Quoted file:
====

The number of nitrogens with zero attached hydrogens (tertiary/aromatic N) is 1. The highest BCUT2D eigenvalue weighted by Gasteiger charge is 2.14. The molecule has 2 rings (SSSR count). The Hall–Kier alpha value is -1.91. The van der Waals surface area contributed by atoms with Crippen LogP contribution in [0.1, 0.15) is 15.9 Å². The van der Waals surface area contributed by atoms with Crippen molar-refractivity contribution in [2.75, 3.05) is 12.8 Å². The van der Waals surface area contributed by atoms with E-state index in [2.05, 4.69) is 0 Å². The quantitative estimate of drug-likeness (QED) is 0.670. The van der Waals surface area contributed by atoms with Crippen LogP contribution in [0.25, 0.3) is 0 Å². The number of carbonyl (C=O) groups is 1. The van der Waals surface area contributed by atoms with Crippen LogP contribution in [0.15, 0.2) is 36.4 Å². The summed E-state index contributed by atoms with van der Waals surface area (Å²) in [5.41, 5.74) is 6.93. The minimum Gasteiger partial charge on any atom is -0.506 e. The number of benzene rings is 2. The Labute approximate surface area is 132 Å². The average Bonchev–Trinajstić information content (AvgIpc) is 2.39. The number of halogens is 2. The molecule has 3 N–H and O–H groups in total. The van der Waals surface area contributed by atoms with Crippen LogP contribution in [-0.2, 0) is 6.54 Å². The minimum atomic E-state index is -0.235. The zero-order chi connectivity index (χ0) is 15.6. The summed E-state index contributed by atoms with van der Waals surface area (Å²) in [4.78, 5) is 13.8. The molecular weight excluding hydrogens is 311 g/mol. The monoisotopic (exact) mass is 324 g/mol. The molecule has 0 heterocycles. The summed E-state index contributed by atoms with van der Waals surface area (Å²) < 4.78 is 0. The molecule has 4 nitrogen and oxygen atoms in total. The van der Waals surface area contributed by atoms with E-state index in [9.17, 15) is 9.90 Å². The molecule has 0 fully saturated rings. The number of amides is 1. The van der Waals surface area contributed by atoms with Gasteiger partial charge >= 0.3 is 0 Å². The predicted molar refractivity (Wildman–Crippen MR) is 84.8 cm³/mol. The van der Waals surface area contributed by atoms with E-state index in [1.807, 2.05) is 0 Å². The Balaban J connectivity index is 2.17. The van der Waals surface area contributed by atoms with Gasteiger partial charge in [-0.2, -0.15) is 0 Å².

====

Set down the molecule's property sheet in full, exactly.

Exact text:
The number of nitrogens with zero attached hydrogens (tertiary/aromatic N) is 1. The highest BCUT2D eigenvalue weighted by Gasteiger charge is 2.14. The molecule has 2 rings (SSSR count). The Hall–Kier alpha value is -1.91. The van der Waals surface area contributed by atoms with Crippen LogP contribution in [0.1, 0.15) is 15.9 Å². The van der Waals surface area contributed by atoms with Crippen molar-refractivity contribution in [2.75, 3.05) is 12.8 Å². The van der Waals surface area contributed by atoms with E-state index in [2.05, 4.69) is 0 Å². The quantitative estimate of drug-likeness (QED) is 0.670. The van der Waals surface area contributed by atoms with Crippen LogP contribution in [0.25, 0.3) is 0 Å². The number of carbonyl (C=O) groups is 1. The van der Waals surface area contributed by atoms with Crippen LogP contribution in [0.15, 0.2) is 36.4 Å². The summed E-state index contributed by atoms with van der Waals surface area (Å²) in [5.41, 5.74) is 6.93. The minimum Gasteiger partial charge on any atom is -0.506 e. The number of benzene rings is 2. The Labute approximate surface area is 132 Å². The average Bonchev–Trinajstić information content (AvgIpc) is 2.39. The number of halogens is 2. The molecule has 3 N–H and O–H groups in total. The van der Waals surface area contributed by atoms with Crippen LogP contribution in [-0.2, 0) is 6.54 Å². The minimum atomic E-state index is -0.235. The zero-order chi connectivity index (χ0) is 15.6. The summed E-state index contributed by atoms with van der Waals surface area (Å²) in [4.78, 5) is 13.8. The molecular weight excluding hydrogens is 311 g/mol. The monoisotopic (exact) mass is 324 g/mol. The molecule has 0 heterocycles. The summed E-state index contributed by atoms with van der Waals surface area (Å²) < 4.78 is 0. The molecule has 4 nitrogen and oxygen atoms in total. The van der Waals surface area contributed by atoms with E-state index in [9.17, 15) is 9.90 Å². The molecule has 0 fully saturated rings. The number of amides is 1. The van der Waals surface area contributed by atoms with Gasteiger partial charge >= 0.3 is 0 Å². The predicted molar refractivity (Wildman–Crippen MR) is 84.8 cm³/mol. The van der Waals surface area contributed by atoms with E-state index in [1.807, 2.05) is 0 Å². The Balaban J connectivity index is 2.17. The van der Waals surface area contributed by atoms with Gasteiger partial charge in [-0.2, -0.15) is 0 Å².